Stories from the Stringam Family Ranches of Southern Alberta

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Saturday, January 31, 2015

Bread For Chocolate

My daughter and son-in-law were sitting at the breakfast table.
Over delicious French toast, they were discussing their grocery list.
The subject of bread came up.
And the best places to get the least-expensive.
“We never buy our bread at the regular grocery,” my daughter told me. “That’s far too expensive!”
“Yes,” my son-in-law agreed. “We always get ours in packages of three loaves for $6.00. It’s much, much cheaper.”
I stared at him.
Okay. I admit it. It has been some time since I actually ‘purchased’ bread.
We’re a homemade kind of family.
So it was quite a shock to hear someone describe a two-dollar loaf of bread as inexpensive.
Yes. I’m deplorably, woefully behind the times.
Perhaps because I spend so much of my day in the past.
Moving on . . .
As the discussion went on, I suddenly remembered the first time I saw my Mom purchase bread.
(She was a homemade kind of person, too.)
We were in the Red and White grocery store in Milk River.
Mom had a cart and was getting important things done.
I was perusing the candy display.
Also important.
Mom passed me on her way to the dairy case.
“Diane, could you please run over to the bakery aisle and see what the price of bread is?”
I tore my eyes away from the tempting display of chocolate bars and made some quick mental calculations.
Hmm. Was there time to run to the bakery and get back before Mom again walked past the candy on her way to the checkout?
 I should mention, here, that the Red and White, though one of Milk River’s two modern grocery stores, could hardly be described as ‘large’.
There were, maybe, six aisles.
With the bakery being two aisles away.
I could do it if I scurried.
“Okay!” I shouted.
Then scurried.
There was a large sign tacked up at the end of the row.
‘Bread – 8 Loaves for a Dollar’.
I sprinted back, just in time to see Mom grab a couple of cartons of milk.
“It says eight for a dollar!” I hollered.
Mom looked at me. “Okay,” she said. “Grab eight, then.”
Sigh.
I made the twelve-foot dash once more and, with a bit of finesse, managed to grab the ends of eight plastic bags.
Then I manoeuvered them into Mom’s cart.
Whew.
Mom started toward the front of the store.
It was now or never.
“Mom? Can I have a chocolate bar?”
Chocolate bars were ten cents.
Surely she could spend ten cents on a chocolate bar if she could spend a dollar on . . .
“Sorry, dear, we can’t afford it today.”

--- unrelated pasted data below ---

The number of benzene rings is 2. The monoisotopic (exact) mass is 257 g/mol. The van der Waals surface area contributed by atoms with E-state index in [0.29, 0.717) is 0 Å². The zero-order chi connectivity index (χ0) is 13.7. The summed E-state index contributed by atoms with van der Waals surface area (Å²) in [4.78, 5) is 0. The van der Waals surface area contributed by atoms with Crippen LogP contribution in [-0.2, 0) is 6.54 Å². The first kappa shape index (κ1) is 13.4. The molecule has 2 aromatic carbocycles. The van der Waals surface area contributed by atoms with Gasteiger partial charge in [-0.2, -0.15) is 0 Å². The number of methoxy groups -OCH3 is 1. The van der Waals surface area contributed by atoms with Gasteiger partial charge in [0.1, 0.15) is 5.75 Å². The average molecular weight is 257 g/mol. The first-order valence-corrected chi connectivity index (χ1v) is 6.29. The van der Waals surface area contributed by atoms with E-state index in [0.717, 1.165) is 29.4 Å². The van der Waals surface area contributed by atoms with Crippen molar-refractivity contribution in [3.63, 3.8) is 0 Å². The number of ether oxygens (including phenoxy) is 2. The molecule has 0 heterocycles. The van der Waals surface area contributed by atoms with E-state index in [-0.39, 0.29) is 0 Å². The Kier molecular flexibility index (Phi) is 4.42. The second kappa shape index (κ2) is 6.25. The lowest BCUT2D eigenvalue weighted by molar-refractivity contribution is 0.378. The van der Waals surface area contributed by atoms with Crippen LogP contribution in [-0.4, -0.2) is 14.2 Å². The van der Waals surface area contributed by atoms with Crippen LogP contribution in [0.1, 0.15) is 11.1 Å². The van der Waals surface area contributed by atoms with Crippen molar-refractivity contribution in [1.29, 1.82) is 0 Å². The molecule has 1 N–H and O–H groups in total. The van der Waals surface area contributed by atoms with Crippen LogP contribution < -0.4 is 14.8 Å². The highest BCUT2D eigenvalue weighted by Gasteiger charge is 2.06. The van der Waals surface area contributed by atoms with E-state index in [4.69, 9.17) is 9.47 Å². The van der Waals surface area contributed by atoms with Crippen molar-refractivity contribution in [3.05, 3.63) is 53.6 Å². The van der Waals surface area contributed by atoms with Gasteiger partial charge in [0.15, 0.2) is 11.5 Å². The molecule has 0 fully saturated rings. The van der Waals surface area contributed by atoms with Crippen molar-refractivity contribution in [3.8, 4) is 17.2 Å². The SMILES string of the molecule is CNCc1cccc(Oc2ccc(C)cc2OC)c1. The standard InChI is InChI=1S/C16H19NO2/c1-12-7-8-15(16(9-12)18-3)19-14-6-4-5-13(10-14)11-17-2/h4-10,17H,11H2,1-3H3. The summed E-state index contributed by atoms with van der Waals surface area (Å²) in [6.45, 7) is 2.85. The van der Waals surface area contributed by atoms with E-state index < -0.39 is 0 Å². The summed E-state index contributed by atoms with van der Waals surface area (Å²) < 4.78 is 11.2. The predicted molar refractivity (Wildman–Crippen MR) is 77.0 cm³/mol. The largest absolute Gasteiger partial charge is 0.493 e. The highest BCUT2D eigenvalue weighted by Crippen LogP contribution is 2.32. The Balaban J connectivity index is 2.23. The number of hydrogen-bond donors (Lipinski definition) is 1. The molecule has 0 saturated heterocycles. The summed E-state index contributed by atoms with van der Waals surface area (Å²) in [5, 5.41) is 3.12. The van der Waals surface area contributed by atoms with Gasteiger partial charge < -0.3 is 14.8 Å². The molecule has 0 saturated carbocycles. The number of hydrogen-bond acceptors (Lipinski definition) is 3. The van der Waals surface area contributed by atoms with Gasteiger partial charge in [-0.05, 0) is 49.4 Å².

. . . stupid bread.

12 comments:

  1. What I wouldn't give right about now to be able to find 8 loaves of bread for a dollar. I'd even buy you a candy bar.

    ReplyDelete
    Replies
    1. Which would also cost a dollar. Sigh. :)

      Delete
  2. Bread and chocolate are both food groups for me, so I would be hard pressed to choose :)!

    ReplyDelete
  3. Eight for a dollar!!
    Here, now, the cheapest bread is a dollar a loaf, but it's the really cheap generic brand, not very nice if you're making sandwiches, but perfectly good for toast. Many people buy it to feed their ducks with. I buy mid-range bread, just over $3 a loaf and it lasts me a whole week, now that I don't have school lunches to make.

    ReplyDelete
    Replies
    1. $3 per loaf. Yep. That's about what we pay. Wrretched bread.

      Delete
  4. I remember when my mother made the decision to stop making bread from scratch, and switch to Rhoades frozen bread dough. She sat down and calculated time involved and ingredients. It was quite the process. I miss the days of watching her knead the bread. It taught me that I had better not cross her, because she could really pack a punch!

    ReplyDelete
    Replies
    1. I loved watching my mom make bread. She made potato bread and I loved watching her squish the potatoes through a seive. Hmmm . . . I think another post is due...

      Delete
  5. That's parents for you...they always have their priorities straight. Rats.

    ReplyDelete
  6. I loved going to the grocery store with our parents - it had only three aisles, though - and I don't remember any candy. Hmm. That's strange.

    The best part was watching the man behind the meat counter (who was missing a few fingers) wrap the chops and roasts in paper and string. The string hung down from a cone above the counter. The butcher could wrap it twice around the parcel, tie a knot and snap it off before you could blink.

    ReplyDelete
    Replies
    1. It was the same watching the lady in the dry-goods store. She would wrap parcels faster than my eye could follow. She had all sorts of ribbon and such on cones and she'd wrap and tie and make pretty. I'd be watching her today if my Mom hadn't dragged me out of the store...

      Delete

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